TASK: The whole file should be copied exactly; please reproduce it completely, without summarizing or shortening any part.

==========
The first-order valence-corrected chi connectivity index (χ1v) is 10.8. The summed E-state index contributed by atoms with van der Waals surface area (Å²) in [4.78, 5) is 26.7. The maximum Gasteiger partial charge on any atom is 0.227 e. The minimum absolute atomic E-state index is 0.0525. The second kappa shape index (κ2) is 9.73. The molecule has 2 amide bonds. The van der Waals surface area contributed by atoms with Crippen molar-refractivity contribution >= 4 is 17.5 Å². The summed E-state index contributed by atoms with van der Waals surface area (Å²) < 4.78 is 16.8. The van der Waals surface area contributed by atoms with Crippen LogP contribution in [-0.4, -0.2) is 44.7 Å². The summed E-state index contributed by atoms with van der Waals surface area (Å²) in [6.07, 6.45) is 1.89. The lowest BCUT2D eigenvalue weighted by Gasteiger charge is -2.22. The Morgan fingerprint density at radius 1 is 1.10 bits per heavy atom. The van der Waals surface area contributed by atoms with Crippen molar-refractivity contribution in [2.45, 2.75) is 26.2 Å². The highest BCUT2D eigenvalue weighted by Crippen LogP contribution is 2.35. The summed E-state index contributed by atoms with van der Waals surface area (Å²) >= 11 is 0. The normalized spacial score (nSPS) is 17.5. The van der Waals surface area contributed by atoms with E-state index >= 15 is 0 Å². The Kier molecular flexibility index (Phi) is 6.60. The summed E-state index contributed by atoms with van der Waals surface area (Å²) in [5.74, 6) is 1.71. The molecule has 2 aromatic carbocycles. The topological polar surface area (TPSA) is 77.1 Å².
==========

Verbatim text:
The first-order valence-corrected chi connectivity index (χ1v) is 10.8. The summed E-state index contributed by atoms with van der Waals surface area (Å²) in [4.78, 5) is 26.7. The maximum Gasteiger partial charge on any atom is 0.227 e. The minimum absolute atomic E-state index is 0.0525. The second kappa shape index (κ2) is 9.73. The molecule has 2 amide bonds. The van der Waals surface area contributed by atoms with Crippen molar-refractivity contribution >= 4 is 17.5 Å². The summed E-state index contributed by atoms with van der Waals surface area (Å²) < 4.78 is 16.8. The van der Waals surface area contributed by atoms with Crippen LogP contribution in [-0.4, -0.2) is 44.7 Å². The summed E-state index contributed by atoms with van der Waals surface area (Å²) in [6.07, 6.45) is 1.89. The lowest BCUT2D eigenvalue weighted by Gasteiger charge is -2.22. The Morgan fingerprint density at radius 1 is 1.10 bits per heavy atom. The van der Waals surface area contributed by atoms with Crippen molar-refractivity contribution in [2.45, 2.75) is 26.2 Å². The highest BCUT2D eigenvalue weighted by Crippen LogP contribution is 2.35. The summed E-state index contributed by atoms with van der Waals surface area (Å²) >= 11 is 0. The normalized spacial score (nSPS) is 17.5. The van der Waals surface area contributed by atoms with E-state index >= 15 is 0 Å². The Kier molecular flexibility index (Phi) is 6.60. The summed E-state index contributed by atoms with van der Waals surface area (Å²) in [5.74, 6) is 1.71. The molecule has 2 aromatic carbocycles. The topological polar surface area (TPSA) is 77.1 Å².